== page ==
request processing then moves to the correct child processing. Once
a socket is passed over the Unix Domain socket, the new child process
is woken up out of poll with data its end of the Unix Domain socket.
Each child has a table over sockets to use for this occasion, there
is one socket in the table for each thread in the process. Usually,
the sockets are set to -1, but when the passed socket descriptor is
detected, we set this thread’s spot in the table to -2. Later, the
fact that the socket is -2 is used to determine that we must receive
the socket descriptor from the Unix Domain socket. The received
socket is then placed in the thread’s position in the socket table.
then continues as normal, reading from the Unix Domain socket, until
the post_read_request phase. At this point, we know that the request
has come from another child process in our server and we know that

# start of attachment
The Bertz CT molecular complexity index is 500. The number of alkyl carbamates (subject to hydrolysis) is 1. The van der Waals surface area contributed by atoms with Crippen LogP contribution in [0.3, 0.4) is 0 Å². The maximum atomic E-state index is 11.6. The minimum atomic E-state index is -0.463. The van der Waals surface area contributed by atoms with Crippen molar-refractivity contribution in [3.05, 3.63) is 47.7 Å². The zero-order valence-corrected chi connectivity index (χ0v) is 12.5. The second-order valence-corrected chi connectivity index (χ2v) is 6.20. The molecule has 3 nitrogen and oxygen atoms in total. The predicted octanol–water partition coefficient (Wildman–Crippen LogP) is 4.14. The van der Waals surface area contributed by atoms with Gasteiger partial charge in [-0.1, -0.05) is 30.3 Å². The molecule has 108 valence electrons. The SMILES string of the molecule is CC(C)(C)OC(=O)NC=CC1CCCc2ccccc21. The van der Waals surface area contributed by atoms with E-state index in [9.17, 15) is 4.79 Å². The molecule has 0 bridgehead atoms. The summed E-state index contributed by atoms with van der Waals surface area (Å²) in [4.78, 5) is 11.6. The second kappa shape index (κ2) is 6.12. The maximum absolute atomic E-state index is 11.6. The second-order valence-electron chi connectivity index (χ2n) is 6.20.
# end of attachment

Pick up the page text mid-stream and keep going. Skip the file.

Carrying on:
this request is meant for this child processes User and Group Id.
The only thing left to do is replace the Unix Domain socket that is
currently in the connection structure with the socket that was passed
from the first child process. This child then continues serving the
will never be the fastest MPM, because it relies on passing socket
descriptors between processes, which is inherently a slow process.
It would be much faster to give the server multiple IP addresses, and
have different Apache installations listen to port 80 on different
IPs. However, that can get very difficult to administer.
MPM was finished the day before the fifth alpha was released, so it
is not well tested at all. Over the next few weeks and months, this
MPM will become more stable and more portable. Currently, this MPM
has only ever been tested on Linux, but with minor modifications, it
should work on almost all Unices. There has been talk of
modifying the Windows MPM to allow the threads to change their
identities for each request, but that has not happened yet.